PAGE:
The Basics of DNA Purification

DNA purification is a vital component of many molecular assays that include PCR, qPCR, and DNA sequencing. It removes contaminating proteins salts, proteins, as well as other impurities which hinder the downstream process. It also ensures that the desired DNA is in good condition and pure in order to be used for further analysis. The quality of DNA can be analyzed using spectrophotometry, gel electrophoresis and various other methods.

The first step of the process of purifying DNA is cell lysis, in which the cell structure is destroyed with detergents or reagents such as SDS to release DNA. To further purify DNA, protein-denatured reagents such as sodium dodecylsulfate and Ethylene diamine tetraacetic acid (EDTA) are added to denature proteins, and they are removed from the nucleic acid solution with centrifugation and wash steps. If there is RNA present in the sample then a ribonuclease treatment may be added to further denature RNA. In the end, the nucleic acids is diluted with ice-cold ethanol to isolate it from other contaminants.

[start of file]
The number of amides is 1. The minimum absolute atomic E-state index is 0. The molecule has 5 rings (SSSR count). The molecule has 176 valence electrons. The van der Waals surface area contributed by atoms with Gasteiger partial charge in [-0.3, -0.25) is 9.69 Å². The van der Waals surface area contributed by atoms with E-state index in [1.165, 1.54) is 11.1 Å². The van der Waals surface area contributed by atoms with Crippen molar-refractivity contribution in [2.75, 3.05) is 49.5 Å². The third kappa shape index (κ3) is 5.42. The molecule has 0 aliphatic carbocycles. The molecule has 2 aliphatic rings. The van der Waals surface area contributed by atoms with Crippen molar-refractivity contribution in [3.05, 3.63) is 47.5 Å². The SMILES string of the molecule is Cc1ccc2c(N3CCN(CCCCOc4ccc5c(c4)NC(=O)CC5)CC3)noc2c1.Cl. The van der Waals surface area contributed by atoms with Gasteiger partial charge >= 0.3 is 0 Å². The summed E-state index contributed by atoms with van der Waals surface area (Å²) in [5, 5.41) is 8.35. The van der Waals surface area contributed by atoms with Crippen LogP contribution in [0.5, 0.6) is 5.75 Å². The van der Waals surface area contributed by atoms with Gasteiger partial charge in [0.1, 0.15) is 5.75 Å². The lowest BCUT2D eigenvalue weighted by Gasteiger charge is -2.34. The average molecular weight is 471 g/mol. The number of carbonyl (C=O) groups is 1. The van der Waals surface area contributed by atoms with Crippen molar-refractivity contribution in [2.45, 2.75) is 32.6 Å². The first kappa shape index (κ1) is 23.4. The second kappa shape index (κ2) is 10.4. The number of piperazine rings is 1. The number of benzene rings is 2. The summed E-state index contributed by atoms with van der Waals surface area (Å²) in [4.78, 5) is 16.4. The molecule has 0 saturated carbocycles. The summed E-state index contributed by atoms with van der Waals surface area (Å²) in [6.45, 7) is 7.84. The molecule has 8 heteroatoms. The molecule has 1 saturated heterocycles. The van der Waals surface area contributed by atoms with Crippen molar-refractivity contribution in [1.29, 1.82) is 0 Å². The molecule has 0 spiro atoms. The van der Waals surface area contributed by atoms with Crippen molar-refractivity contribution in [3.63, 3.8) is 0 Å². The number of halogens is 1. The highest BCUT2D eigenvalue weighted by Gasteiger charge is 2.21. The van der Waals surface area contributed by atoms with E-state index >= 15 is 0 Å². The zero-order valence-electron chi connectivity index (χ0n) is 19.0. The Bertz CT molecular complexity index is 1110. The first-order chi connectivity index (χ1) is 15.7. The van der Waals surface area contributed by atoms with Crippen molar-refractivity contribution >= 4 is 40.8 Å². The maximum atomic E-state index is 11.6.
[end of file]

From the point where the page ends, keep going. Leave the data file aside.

Ethanol can be used as a solvent to remove salts or other contaminants from nucleic acid. Researchers can evaluate the results of different experiments by using a standard ethanol concentration, which is an excellent choice for high-throughput workflows. Other solvents, like chloroform or phenol, can be used, however, they are more hazardous and require additional steps to avoid cross-contamination. The purification of DNA can be made simpler by using ethanol that has a low ionic strength. It has been proven to work just as traditional organic solvents at cleaning DNA. This is particularly relevant when used in conjunction with a spin column-based extraction kit.